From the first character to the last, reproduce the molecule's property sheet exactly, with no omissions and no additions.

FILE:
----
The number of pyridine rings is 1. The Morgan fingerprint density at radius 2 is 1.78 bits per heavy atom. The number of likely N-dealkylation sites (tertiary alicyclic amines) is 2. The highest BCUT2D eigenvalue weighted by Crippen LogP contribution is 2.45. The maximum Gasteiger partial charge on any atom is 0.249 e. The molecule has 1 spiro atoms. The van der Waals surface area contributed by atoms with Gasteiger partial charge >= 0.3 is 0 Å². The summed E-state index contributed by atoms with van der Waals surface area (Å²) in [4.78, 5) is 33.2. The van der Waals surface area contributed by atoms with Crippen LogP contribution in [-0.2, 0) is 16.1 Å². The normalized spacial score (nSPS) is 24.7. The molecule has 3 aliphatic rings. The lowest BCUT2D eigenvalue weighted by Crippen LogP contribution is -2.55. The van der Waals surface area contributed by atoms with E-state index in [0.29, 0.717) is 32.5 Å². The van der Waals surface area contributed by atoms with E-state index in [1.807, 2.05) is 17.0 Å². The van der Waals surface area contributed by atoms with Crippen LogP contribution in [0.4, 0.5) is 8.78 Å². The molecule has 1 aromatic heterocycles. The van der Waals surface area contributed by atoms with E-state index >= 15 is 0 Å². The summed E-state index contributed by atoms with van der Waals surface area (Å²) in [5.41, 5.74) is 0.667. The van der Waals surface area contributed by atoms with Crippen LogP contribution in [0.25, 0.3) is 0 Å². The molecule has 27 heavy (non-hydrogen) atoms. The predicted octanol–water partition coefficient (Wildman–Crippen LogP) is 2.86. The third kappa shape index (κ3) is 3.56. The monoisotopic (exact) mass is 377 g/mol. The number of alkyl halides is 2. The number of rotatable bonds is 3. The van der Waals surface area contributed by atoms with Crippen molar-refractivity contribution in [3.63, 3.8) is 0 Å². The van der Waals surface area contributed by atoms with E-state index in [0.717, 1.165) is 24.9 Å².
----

The number of pyridine rings is 1. The Morgan fingerprint density at radius 2 is 1.78 bits per heavy atom. The number of likely N-dealkylation sites (tertiary alicyclic amines) is 2. The highest BCUT2D eigenvalue weighted by Crippen LogP contribution is 2.45. The maximum Gasteiger partial charge on any atom is 0.249 e. The molecule has 1 spiro atoms. The van der Waals surface area contributed by atoms with Gasteiger partial charge >= 0.3 is 0 Å². The summed E-state index contributed by atoms with van der Waals surface area (Å²) in [4.78, 5) is 33.2. The van der Waals surface area contributed by atoms with Crippen LogP contribution in [-0.2, 0) is 16.1 Å². The normalized spacial score (nSPS) is 24.7. The molecule has 3 aliphatic rings. The lowest BCUT2D eigenvalue weighted by Crippen LogP contribution is -2.55. The van der Waals surface area contributed by atoms with E-state index in [0.29, 0.717) is 32.5 Å². The van der Waals surface area contributed by atoms with E-state index in [1.807, 2.05) is 17.0 Å². The van der Waals surface area contributed by atoms with Crippen LogP contribution in [0.4, 0.5) is 8.78 Å². The molecule has 1 aromatic heterocycles. The van der Waals surface area contributed by atoms with E-state index >= 15 is 0 Å². The summed E-state index contributed by atoms with van der Waals surface area (Å²) in [5.41, 5.74) is 0.667. The van der Waals surface area contributed by atoms with Crippen LogP contribution in [0.25, 0.3) is 0 Å². The molecule has 27 heavy (non-hydrogen) atoms. The predicted octanol–water partition coefficient (Wildman–Crippen LogP) is 2.86. The third kappa shape index (κ3) is 3.56. The monoisotopic (exact) mass is 377 g/mol. The number of alkyl halides is 2. The number of rotatable bonds is 3. The van der Waals surface area contributed by atoms with Crippen molar-refractivity contribution in [3.63, 3.8) is 0 Å². The van der Waals surface area contributed by atoms with E-state index in [0.717, 1.165) is 24.9 Å².